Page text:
Monday, November 28, 2011

Hillbilly Cream Separator & Making Butter

I've been working for a few months on a way to separate cream without buying an expensive gadget. I read that it is easier to drain the milk off the bottom than to try to skim the cream off the top, and after one failed attempt at buying a second-hand glass jug with a spigot at Goodwill, I decided to go very low-tech:

After several tries where I ended up spraying milk all over the place,
the trick seems to be to stab, twist and pull the knife out in one fluid motion:

If you look close you can see the line where the cream has separated from the milk after sitting in the fridge for a day:

Today I decided to put the cream right in the mixer and make butter:

Monday, November 14, 2011

Another chicken coop project

The heat lamp will have to wait for another day. Today I decided to install a wood floor in the chicken coop. The old floor of limestone rocks was getting to be too much of a hassle because the girls would scratch around in their pine shaving bedding and then get bored and start digging through the rocks (notice the mini crater).

I dug through my pile of scrap wood and found that I didn't have any pieces of plywood big enough to cover the entire floor. I guess I'll just have to make do and cover it with several smaller pieces. First I cut several pieces of 4x4s and 2x4s to act as floor joists:

Then I pieced together the flooring:

Fresh pine shavings:

 Penny comes inside to check it out!

I hope this will make cleanup easier and not harder. 

Thanks for stopping by today!


Sunday, November 13, 2011

Chicken Lighting Update

Here's a long overdue update on the chicken lighting setup. Our hens now have artificial light in the evening instead of the morning. (The 4:30am wake-up call was encouraging too much noise when neighbors were likely still sleeping.)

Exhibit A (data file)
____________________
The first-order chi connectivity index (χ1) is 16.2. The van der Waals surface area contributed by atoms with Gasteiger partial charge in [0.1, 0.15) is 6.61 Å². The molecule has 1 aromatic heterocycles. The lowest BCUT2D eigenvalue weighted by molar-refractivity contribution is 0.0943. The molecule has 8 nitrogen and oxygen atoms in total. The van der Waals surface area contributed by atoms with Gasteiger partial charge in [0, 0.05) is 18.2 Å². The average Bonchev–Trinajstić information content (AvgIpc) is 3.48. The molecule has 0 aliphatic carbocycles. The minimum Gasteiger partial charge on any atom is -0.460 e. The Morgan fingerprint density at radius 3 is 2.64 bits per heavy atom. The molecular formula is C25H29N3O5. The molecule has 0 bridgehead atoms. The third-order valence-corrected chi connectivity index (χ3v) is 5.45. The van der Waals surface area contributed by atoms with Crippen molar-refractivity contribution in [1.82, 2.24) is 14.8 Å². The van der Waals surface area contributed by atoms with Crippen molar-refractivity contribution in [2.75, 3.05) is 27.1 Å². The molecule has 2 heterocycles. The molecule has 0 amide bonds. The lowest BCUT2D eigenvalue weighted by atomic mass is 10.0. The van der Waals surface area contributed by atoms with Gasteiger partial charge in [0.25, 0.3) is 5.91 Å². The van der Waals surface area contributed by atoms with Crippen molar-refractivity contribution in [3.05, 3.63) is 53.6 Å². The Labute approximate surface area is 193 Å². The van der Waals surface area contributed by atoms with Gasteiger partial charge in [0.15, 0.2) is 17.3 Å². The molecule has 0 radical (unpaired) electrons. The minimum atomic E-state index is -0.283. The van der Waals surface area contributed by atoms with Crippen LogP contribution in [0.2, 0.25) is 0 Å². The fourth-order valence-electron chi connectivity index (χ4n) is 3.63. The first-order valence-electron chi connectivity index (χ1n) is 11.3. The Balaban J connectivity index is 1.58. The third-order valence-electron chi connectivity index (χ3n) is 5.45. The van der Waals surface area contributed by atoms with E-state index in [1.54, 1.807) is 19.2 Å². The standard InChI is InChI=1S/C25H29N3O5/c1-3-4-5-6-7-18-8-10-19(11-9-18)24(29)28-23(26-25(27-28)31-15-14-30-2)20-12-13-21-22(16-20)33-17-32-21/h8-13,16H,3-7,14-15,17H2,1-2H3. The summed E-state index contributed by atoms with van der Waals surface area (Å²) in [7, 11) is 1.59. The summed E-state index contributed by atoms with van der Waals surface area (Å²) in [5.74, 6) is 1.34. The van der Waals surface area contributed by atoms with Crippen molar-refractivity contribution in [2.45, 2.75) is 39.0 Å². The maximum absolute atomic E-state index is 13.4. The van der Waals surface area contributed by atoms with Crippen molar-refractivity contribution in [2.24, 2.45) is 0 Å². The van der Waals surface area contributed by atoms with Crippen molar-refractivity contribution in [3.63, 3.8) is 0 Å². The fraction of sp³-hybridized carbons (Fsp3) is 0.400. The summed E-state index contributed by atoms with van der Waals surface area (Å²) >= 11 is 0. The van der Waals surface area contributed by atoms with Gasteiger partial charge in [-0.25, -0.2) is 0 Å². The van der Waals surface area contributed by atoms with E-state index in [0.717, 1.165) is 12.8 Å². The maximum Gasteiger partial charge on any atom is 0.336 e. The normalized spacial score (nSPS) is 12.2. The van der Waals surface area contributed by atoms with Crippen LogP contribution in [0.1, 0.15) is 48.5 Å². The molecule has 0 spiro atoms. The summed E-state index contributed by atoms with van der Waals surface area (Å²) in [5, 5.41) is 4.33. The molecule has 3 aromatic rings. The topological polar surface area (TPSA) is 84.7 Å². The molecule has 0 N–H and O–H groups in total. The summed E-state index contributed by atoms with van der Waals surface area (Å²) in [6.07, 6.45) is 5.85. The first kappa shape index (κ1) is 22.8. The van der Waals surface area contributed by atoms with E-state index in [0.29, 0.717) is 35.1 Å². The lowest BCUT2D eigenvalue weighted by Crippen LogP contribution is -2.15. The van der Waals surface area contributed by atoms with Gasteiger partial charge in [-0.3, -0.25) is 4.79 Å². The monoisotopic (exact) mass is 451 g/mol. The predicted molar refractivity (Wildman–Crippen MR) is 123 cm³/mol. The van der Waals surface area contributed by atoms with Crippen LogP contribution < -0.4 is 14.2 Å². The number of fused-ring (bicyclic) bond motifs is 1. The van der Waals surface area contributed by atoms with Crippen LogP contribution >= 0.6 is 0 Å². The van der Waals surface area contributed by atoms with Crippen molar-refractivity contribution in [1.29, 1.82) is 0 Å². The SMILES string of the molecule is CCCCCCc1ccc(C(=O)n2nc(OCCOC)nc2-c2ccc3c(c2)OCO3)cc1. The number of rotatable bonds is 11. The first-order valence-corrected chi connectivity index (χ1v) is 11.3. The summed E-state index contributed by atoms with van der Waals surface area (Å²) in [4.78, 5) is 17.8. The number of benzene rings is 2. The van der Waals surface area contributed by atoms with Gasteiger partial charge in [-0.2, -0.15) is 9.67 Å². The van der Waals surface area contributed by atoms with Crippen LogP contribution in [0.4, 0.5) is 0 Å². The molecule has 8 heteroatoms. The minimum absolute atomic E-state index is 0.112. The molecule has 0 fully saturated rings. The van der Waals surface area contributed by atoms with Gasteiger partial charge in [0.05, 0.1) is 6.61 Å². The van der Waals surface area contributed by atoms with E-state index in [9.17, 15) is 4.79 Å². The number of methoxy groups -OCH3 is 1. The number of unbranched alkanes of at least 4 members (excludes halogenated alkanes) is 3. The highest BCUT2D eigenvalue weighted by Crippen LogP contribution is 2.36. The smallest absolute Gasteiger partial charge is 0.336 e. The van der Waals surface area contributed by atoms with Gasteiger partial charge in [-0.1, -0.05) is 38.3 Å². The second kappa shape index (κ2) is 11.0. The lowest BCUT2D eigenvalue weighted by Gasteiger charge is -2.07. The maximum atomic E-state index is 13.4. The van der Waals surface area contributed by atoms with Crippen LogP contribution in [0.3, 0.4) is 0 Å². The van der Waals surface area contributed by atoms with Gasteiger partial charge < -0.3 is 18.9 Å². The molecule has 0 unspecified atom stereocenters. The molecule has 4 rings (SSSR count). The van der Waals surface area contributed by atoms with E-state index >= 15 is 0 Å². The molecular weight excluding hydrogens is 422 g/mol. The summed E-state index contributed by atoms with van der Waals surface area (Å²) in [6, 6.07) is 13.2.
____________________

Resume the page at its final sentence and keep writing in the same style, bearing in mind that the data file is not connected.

As Anna Hess of the Walden Effect suggested they would in her comment to my original post - the girls usually hop up on the roost before it's actually time for 'lights out' so there has been no problem just popping in and turning off the light at their appointed bedtime (8:30ish).

The next project for the chicken coop? I'm thinking about maybe installing a heat lamp for winter, even if our Buff Orpingtons are already winter-tolerant with their mass of fluffy feathers.

Wednesday, November 2, 2011

Frost + green tomato harvest

Our first killing frost happened a few days ago. I was mostly ready except for a bunch of green tomatoes.

Tomato harvest ready to cook down into sauce:

Tuesday, November 1, 2011

E-Book review - Weekend Homesteader

As I've delved into the blogging world over the last couple of weeks, one of the sites I read regularly is the Walden Effect, by Anna and Mark Hess.  In addition to regular blog updates about life on their homestead in Virginia, Anna writes a monthly ebook called the Weekend Homesteader. I got my hands on a copy of the November edition and found some very useful information. Anna has articles about garden rotation, storing water, how to cook a whole chicken, and the one I found most thought-provoking, diversifying your income.

Anna and Mark make their living selling a poop-free chicken waterer that Mark invented called the Avian Aqua Miser.

I've always been an entrepreneurial sort, but as Anna points out, you have to be careful that your brilliant idea doesn't end up being just a hobby if it only pays you mere pennies per hour for your time.  Anna and Mark have sold eggs, honey and grapes off their farm, and ended up making less than minimum wage for their effort.

There are two things that Anna says has made the chicken waterer business a success: selling a niche product and cheap internet marketing to an international audience.

Both of those principles are food for thought for me. I have a side business right now selling refurbished laptops on Amazon. I am taking advantage of the second principle, but my product is not very niche - I have a lot of competition.

You can get your copy of the Weekend Homesteader for only 99 cents on, or check the Walden Effect, as Anna posts many of the articles throughout the month.

Thanks for visiting!


Painting the Chicken Coop

The cobbled-together chicken coop has a coat of paint! I took advantage of the almost-warm 50 degree sunny day and used up a leftover can of yellow. (See before pics here.)